Basic City Data
Population Size: 340.000
Surface Area (sq.km): 99.2
Population Density (people/sq.km): 3,604
GDP Per Capita (U.S.$): 38,000
GINI Index: 0.296
In 2010, the City of Utrecht adopted the universal standard of human rights to guarantee a high quality of life for all inhabitants. According to this aim, Utrecht has been working on promoting a human rights culture in the city, fitting the identity of an open, inclusive and social city. In 2013, a Local Human Rights Coalition was born, consisting of NGOs, local civil society organizations, businesses, politicians, policy officers and scientists. The Coalition’s aim is to create awareness and ownership of local human rights in order to enhance the quality of life of citizens by translating global value(s) into the local practices. Although the initiative does focus on this local bottom-up governance approach, best practices are shared with other cities at the national and international level.
The international inspiration for this local initiative is the elaborated set of human rights treaties that are ratified under auspices of the United Nations. Locally, a wide range of policies is developed since the adaptation of this ‘global moral order’ in 2010: Children Rights Agenda, LGTBI Policies, Fighting Poverty programs, Healthy Urban Living and Air Quality measures, Shelter/Refugee City, Anti-Discrimination Policy Agenda, Free Tapwater (public space), Accessibility for the Disabled (Agenda22), Participation (good-governance) Laboratories, Privacy Protection programs, Ombudsman facilities.
The reasons for Utrecht to establish a local human rights coalition are multiple.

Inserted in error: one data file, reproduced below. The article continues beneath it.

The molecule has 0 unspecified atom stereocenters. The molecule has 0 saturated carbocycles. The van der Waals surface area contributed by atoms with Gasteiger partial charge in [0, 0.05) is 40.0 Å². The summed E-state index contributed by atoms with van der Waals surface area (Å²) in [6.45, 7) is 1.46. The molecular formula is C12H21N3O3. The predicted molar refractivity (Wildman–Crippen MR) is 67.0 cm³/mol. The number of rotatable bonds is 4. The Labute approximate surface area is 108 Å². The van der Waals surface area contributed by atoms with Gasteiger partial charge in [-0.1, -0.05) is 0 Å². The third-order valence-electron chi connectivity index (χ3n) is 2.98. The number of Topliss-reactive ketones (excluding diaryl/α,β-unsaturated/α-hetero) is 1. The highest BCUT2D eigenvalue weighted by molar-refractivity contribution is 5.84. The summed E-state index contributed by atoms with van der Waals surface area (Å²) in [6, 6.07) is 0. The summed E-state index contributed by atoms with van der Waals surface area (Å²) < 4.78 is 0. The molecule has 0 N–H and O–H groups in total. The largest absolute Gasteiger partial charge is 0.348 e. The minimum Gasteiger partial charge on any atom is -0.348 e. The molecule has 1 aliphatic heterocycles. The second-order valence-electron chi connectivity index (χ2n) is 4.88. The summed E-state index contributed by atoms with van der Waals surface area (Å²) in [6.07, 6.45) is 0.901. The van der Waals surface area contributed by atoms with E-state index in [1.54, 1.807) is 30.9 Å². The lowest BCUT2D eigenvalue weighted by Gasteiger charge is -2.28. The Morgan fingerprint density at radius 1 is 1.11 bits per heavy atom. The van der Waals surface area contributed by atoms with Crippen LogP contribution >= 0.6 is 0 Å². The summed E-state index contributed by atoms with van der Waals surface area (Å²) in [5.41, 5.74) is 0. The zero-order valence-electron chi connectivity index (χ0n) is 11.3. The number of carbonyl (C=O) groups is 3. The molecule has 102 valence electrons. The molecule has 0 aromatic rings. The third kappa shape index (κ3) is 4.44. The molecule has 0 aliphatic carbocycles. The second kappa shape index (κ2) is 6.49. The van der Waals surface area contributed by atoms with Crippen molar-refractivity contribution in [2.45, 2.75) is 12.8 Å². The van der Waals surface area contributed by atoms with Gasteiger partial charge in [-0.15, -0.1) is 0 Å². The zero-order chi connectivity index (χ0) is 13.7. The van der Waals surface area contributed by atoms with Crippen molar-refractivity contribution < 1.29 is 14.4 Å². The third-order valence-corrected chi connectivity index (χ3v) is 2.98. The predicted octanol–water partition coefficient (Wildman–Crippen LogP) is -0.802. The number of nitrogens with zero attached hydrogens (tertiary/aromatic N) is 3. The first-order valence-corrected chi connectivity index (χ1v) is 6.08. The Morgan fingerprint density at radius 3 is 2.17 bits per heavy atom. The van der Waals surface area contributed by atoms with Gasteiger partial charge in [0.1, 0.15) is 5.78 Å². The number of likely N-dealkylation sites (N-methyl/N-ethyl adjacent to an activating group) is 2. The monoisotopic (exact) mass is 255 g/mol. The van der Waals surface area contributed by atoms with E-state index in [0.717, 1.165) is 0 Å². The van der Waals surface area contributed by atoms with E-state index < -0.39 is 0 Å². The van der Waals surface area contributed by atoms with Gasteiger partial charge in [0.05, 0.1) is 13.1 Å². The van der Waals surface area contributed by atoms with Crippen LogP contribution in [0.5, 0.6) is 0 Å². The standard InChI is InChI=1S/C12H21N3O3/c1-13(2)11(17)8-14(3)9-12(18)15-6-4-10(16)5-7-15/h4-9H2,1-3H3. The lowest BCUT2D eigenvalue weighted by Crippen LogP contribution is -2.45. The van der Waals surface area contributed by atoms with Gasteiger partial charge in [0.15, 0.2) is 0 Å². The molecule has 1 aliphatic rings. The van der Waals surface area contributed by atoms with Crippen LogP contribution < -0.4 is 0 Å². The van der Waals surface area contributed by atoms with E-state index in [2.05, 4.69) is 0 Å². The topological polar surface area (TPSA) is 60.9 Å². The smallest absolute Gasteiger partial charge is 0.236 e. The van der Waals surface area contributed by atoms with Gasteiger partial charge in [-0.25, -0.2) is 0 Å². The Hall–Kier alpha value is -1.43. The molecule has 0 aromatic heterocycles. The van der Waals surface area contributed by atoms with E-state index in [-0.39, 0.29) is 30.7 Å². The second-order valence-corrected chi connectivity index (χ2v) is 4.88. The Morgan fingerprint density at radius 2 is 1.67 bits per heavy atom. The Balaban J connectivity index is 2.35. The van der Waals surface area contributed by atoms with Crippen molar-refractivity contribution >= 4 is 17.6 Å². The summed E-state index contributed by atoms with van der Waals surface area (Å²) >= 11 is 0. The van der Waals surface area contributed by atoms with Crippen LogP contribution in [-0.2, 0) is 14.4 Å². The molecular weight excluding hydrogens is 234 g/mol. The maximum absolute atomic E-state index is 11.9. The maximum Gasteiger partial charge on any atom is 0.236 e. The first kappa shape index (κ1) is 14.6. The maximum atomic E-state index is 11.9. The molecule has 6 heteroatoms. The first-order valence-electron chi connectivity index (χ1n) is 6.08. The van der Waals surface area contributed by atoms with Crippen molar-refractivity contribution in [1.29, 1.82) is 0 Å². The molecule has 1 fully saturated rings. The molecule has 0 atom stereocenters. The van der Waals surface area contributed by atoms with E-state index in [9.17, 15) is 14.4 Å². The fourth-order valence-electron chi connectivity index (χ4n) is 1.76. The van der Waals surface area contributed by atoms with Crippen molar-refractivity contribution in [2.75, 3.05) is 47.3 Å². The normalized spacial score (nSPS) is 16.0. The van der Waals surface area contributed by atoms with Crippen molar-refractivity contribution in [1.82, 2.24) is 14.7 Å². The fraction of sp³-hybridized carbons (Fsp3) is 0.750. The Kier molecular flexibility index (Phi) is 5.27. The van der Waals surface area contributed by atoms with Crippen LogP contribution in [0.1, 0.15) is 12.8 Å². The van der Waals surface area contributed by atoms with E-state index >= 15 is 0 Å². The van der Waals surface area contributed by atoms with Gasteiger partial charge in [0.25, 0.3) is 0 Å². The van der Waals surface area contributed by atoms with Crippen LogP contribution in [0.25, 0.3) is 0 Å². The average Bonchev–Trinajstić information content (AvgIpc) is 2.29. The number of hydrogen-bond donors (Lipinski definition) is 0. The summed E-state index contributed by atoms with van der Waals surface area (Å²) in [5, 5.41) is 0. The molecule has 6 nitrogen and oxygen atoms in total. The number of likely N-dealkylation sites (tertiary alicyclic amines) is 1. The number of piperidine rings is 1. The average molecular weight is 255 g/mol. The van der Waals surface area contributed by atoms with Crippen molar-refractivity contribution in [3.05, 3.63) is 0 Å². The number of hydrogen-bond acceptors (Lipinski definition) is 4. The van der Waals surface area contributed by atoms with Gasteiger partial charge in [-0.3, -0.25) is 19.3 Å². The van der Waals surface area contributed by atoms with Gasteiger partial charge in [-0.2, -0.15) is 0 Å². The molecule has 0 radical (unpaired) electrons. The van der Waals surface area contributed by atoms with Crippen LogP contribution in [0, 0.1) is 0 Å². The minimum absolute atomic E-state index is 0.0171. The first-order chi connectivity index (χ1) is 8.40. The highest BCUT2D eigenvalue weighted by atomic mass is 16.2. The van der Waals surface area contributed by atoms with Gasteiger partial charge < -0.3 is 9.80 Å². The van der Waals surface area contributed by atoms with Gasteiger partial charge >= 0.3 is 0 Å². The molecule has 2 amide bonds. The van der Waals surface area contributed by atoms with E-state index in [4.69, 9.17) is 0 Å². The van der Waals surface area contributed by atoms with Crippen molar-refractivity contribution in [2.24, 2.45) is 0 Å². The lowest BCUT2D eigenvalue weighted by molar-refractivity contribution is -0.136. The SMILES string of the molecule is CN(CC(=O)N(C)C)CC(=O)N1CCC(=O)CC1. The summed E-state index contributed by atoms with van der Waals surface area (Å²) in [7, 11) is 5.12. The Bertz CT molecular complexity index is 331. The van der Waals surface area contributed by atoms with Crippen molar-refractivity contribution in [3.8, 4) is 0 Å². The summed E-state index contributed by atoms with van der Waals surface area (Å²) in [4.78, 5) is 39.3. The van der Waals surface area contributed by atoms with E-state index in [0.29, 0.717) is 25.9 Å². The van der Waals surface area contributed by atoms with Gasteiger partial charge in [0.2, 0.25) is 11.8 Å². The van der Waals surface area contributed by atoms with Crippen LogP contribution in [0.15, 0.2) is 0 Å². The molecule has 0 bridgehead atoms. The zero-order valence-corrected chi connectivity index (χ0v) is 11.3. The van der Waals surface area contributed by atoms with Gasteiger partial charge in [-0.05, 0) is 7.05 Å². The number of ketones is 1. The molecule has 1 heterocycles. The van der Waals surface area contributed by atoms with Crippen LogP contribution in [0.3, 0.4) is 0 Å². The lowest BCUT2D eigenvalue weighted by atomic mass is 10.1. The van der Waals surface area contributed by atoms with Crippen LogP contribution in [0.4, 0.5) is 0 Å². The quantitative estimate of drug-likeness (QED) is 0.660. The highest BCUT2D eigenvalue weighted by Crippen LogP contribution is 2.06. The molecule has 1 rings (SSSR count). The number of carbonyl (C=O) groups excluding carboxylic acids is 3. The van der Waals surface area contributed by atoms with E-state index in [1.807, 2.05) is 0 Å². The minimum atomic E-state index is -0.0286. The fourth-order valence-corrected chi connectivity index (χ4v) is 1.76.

First of all, generally when people in the Netherlands think of (violating) human rights, they often think of situations in countries far away. They do not realize that also on the local level these rights are still violated and that by preventing these violations and raising consciousness and ownership of local human rights, the life standard / quality of life of inhabitants can increase significantly.
Secondly, the focus on local human rights as an instrument to improve quality of life for the inhabitants fits the city’s identity of an inclusive, open and social city. This identity is not omnipresent, but authorities, organizations and citizens need to cooperate to create, improve and sustain this identity.
This cooperation touches upon a third reason why this initiative is undertaken in the city of Utrecht: a priority of the city council is to govern the city by a high degree of citizens engagement and by multi-stakeholder process. The local human rights coalition is an example of how such a cooperation between a local authority, civil society, scientists, business and citizens can look like and represents the bottom-up governance culture that Utrecht wants to achieve.
Finally, the population of Utrecht is highly diverse. Although mainly seen as a strength, issues such as racism, discrimination and polarization are present. The local human rights coalition contributes to preventing and moderating these problems, turning the negative sides of diversity into positive elements (active pluralism).
The Human Rights Coalition initiative has shown to have a significant impact on the long term societal climate via creating long term awareness by concrete actions and ongoing discussions. Co-initiated by the municipality itself, the above mentioned policies are directly and indirectly influenced by this ‘local human rights culture’. The human rights narrativ is now a common discourse and point of reference, also in the city council. The broad range of above mentioned policy innovations impacts the whole population.